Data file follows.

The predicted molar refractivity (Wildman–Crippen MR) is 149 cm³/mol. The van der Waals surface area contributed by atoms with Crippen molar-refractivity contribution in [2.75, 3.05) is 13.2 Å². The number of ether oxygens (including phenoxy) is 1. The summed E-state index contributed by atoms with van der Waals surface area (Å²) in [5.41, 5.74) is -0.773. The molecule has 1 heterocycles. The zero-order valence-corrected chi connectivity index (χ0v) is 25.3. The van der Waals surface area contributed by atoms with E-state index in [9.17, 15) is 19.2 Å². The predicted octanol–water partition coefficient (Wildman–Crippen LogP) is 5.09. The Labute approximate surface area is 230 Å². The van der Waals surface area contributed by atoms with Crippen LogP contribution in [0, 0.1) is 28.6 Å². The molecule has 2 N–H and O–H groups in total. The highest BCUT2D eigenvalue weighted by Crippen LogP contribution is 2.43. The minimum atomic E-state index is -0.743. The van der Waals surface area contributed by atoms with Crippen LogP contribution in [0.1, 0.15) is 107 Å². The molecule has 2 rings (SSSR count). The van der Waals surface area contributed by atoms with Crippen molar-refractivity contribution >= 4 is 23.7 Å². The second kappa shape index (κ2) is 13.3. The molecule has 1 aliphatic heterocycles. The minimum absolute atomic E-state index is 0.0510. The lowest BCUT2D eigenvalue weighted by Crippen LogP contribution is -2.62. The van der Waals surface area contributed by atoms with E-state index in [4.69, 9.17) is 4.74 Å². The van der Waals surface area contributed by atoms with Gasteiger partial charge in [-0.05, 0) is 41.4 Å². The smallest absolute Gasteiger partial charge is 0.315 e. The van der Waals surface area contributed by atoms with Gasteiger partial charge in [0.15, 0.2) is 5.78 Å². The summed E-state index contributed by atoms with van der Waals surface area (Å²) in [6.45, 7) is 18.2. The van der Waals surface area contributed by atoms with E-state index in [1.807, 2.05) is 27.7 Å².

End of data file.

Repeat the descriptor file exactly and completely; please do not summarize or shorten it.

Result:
The predicted molar refractivity (Wildman–Crippen MR) is 149 cm³/mol. The van der Waals surface area contributed by atoms with Crippen molar-refractivity contribution in [2.75, 3.05) is 13.2 Å². The number of ether oxygens (including phenoxy) is 1. The summed E-state index contributed by atoms with van der Waals surface area (Å²) in [5.41, 5.74) is -0.773. The molecule has 1 heterocycles. The zero-order valence-corrected chi connectivity index (χ0v) is 25.3. The van der Waals surface area contributed by atoms with E-state index in [9.17, 15) is 19.2 Å². The predicted octanol–water partition coefficient (Wildman–Crippen LogP) is 5.09. The Labute approximate surface area is 230 Å². The van der Waals surface area contributed by atoms with Crippen LogP contribution in [0, 0.1) is 28.6 Å². The molecule has 2 N–H and O–H groups in total. The highest BCUT2D eigenvalue weighted by Crippen LogP contribution is 2.43. The minimum atomic E-state index is -0.743. The van der Waals surface area contributed by atoms with Crippen LogP contribution in [0.1, 0.15) is 107 Å². The molecule has 2 rings (SSSR count). The van der Waals surface area contributed by atoms with Crippen molar-refractivity contribution >= 4 is 23.7 Å². The second kappa shape index (κ2) is 13.3. The molecule has 1 aliphatic heterocycles. The minimum absolute atomic E-state index is 0.0510. The lowest BCUT2D eigenvalue weighted by Crippen LogP contribution is -2.62. The van der Waals surface area contributed by atoms with E-state index in [4.69, 9.17) is 4.74 Å². The van der Waals surface area contributed by atoms with Gasteiger partial charge in [-0.05, 0) is 41.4 Å². The smallest absolute Gasteiger partial charge is 0.315 e. The van der Waals surface area contributed by atoms with Gasteiger partial charge in [0.15, 0.2) is 5.78 Å². The summed E-state index contributed by atoms with van der Waals surface area (Å²) in [6.45, 7) is 18.2. The van der Waals surface area contributed by atoms with E-state index in [1.807, 2.05) is 27.7 Å².